UBC Theses and Dissertations

UBC Theses Logo

UBC Theses and Dissertations

On-line education: on the job training with computer conferencing (the virtual education oracle) Guenther, John J. 1997

Your browser doesn't seem to have a PDF viewer, please download the PDF to view this item.

Item Metadata

Download

Media
831-ubc_1997-0173.pdf [ 5.85MB ]
Metadata
JSON: 831-1.0054901.json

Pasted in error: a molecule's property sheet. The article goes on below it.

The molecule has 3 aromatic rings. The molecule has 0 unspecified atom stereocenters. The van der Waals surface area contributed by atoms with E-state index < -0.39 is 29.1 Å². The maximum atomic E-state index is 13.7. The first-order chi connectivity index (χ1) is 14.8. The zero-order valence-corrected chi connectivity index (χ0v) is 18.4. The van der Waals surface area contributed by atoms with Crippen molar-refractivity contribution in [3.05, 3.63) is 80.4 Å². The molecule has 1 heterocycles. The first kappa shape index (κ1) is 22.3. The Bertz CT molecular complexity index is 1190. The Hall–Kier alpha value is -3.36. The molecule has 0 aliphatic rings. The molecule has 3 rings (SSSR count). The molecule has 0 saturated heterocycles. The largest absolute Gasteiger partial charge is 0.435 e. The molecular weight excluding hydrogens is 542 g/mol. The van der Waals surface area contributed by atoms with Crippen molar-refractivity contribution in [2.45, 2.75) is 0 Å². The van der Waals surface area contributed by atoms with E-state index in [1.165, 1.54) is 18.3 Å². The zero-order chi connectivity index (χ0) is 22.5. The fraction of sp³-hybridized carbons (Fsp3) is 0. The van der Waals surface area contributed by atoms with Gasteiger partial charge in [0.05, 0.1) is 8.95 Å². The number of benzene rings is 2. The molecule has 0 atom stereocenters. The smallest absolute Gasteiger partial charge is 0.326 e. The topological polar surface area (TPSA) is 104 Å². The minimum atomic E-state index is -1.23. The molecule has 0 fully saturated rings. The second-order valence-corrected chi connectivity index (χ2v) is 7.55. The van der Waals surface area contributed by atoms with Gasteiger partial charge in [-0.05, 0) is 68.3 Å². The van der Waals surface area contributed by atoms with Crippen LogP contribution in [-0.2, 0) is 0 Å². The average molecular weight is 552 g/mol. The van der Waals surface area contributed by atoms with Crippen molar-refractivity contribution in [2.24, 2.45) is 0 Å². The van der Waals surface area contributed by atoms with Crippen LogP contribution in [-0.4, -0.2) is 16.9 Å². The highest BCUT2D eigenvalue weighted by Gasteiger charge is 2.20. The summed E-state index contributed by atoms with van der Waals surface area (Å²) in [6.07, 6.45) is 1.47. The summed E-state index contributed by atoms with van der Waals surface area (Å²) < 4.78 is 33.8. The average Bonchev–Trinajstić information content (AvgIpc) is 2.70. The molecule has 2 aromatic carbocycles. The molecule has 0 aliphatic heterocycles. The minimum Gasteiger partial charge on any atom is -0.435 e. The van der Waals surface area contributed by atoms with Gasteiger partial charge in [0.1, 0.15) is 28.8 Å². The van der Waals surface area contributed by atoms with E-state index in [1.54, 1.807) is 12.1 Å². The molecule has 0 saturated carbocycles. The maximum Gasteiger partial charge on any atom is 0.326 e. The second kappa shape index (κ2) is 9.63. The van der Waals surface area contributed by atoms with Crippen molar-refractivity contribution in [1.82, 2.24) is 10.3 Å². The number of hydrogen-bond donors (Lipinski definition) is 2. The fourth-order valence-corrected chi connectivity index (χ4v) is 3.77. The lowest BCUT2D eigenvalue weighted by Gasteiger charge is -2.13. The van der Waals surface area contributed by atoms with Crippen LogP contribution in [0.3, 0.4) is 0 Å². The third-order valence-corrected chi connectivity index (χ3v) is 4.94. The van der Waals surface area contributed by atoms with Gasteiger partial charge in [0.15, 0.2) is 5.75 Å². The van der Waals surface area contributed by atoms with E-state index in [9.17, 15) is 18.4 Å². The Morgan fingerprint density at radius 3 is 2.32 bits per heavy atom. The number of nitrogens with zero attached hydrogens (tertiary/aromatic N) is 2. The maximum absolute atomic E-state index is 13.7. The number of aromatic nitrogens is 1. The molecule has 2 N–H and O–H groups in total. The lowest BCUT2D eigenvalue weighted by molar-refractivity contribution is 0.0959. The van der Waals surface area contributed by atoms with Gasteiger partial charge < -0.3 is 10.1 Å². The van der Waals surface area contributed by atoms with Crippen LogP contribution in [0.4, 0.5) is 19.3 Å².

JSON-LD: 831-1.0054901-ld.json
RDF/XML (Pretty): 831-1.0054901-rdf.xml
RDF/JSON: 831-1.0054901-rdf.json
Turtle: 831-1.0054901-turtle.txt
N-Triples: 831-1.0054901-rdf-ntriples.txt
Original Record: 831-1.0054901-source.json
Full Text
831-1.0054901-fulltext.txt
Citation
831-1.0054901.ris

Full Text